It’s a bad time to start patients on -glutides

4 minute read

Think twice about initiating GLP-1 receptor agonists until supply problems are sorted out, TGA and experts warn.

No matter your stance on how diabetes and weight-loss drug semaglutide (Ozempic, Novo Nordisk) should be used, now is a bad time to start patients on it.

Dulaglutide (Trulicity, Eli Lilly) has been the latest domino to fall in the diabetes medicine shortage saga, with the TGA warning that there may not be enough supply in the country to fill all scripts until early 2023.

The dulaglutide shortage comes after a spike in demand following the semaglutide shortage, which forced many type 2 diabetes patients to switch brands.

The semaglutide shortage was largely caused by non-diabetics using the drug off label for weight-loss.

Although the message to prioritise the medicines for patients with type 2 diabetes was eventually made clear, by that point stock levels had already dropped significantly.

“Even doctors who are thinking of prescribing them for people with diabetes, for example, are being advised to use other agents,” Melbourne endocrinologist and obesity researcher Dr Priya Sumithran told The Medical Republic.

“It’s not that the ongoing shortage is just because people are using it off label, it’s in shortage now for all the uses.”

Dr Sumithran emphasised that the reason people were prescribing these medicines, on label or off, were because they were good, effective medicines.

“They’ve been prescribed in a situation where they are really considered to be the best option to improve that person’s health,” she said.

Both drugs are glucagon-like peptide 1 receptor agonists and are only TGA-approved for lowering blood sugar and cardiovascular disease risk in adults with type 2 diabetes.

The only other GLP-1 agonist available in Australia, exenatide (Byetta, AstraZeneca), has to be administered twice-daily, as opposed to the once-weekly injections of dulaglutide and semaglutide.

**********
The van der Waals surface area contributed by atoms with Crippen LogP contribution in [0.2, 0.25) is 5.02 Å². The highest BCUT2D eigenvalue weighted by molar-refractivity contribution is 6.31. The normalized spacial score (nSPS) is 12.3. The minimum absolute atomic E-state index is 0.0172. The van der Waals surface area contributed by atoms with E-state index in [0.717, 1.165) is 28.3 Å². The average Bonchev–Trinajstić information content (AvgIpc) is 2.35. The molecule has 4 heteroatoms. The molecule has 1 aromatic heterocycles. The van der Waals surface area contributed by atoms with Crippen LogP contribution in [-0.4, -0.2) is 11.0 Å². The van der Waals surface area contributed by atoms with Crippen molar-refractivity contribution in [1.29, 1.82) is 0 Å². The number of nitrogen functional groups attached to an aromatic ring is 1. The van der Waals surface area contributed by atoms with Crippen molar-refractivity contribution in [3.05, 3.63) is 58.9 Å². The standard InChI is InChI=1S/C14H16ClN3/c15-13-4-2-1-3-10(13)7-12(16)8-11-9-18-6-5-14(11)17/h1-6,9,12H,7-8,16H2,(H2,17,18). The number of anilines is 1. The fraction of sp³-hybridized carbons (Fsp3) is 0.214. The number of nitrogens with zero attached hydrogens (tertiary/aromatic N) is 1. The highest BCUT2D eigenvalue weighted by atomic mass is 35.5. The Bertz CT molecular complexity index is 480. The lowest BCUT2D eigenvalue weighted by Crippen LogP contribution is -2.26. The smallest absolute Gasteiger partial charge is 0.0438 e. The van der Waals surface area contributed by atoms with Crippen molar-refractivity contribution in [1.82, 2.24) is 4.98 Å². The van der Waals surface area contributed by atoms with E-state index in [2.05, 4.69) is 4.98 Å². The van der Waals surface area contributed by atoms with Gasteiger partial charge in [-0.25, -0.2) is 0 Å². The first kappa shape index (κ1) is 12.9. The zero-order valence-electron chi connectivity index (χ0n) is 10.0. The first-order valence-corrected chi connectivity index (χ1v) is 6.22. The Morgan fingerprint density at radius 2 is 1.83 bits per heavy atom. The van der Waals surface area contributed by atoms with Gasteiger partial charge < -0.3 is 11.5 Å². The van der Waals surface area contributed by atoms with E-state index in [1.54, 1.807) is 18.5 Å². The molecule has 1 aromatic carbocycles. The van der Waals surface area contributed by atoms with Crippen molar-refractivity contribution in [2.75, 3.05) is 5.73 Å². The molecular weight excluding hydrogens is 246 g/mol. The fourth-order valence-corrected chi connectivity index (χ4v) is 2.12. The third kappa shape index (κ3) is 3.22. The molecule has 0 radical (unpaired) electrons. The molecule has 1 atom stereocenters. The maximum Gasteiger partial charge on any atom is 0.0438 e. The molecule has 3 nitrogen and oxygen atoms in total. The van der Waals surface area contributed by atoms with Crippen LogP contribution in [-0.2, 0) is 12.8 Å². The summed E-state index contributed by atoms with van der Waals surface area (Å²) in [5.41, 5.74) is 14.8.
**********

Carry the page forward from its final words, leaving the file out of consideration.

Semaglutide products, in particular Ozempic and Wegovy (Novo Nordisk), have a cult online following and are indicated overseas for weight loss in people with a high BMI.

A trial of 200 overweight teenagers in the US found that, in the space of a year, three quarters of the participants on Ozempic lost at least 5% of their bodyweight, compared to 18% who received placebo.

Dr Terri-Lynne South, chair of the RACGP specific interest group on obesity management, said that while semaglutide was one of the most effective weight loss treatments to hit the market for some time, it would only ever be one aspect of a broader management plan.

“Obesity is such a chronic complex disease, [weight loss] is only one part of a lot of things,” she told TMR.

Whether or not doctors personally agree with the medicine being prioritised for people with type 2 diabetes, prescribing off label in the current supply environment may just lead to more issues for the patient.

“To get someone started on something that is extremely helpful and then for them not to be able to get it or to have patchy supply really disrupts the holistic care that should be part of treating a chronic complex condition,” Dr South said.

She also acknowledged that it could be tough for GPs to respond when patients present and directly ask for a certain medication.

In light of the shortage, the TGA has temporarily green-lit an alternative supplier of a dulaglutide product registered overseas.

The company which holds the supply approval, Medsurge Healthcare, said it had applied for its overseas-registered dulaglutide to be added to the PBS but is still awaiting approval.

Until that approval comes through, the TGA warned that the medicine may be “may be considerably more expensive” than Trulicity.

The regulatory body, along with the RACGP and AMA, continues to recommend that the limited semaglutide stocks be prioritised for people with type 2 diabetes, and that doctors monitor their patients’ access to both medicines.

“This is especially important as we approach the holiday season, when the supply of Trulicity may be at its lowest and medical services will be limited for several weeks,” it said.

End of content

No more pages to load

Log In Register ×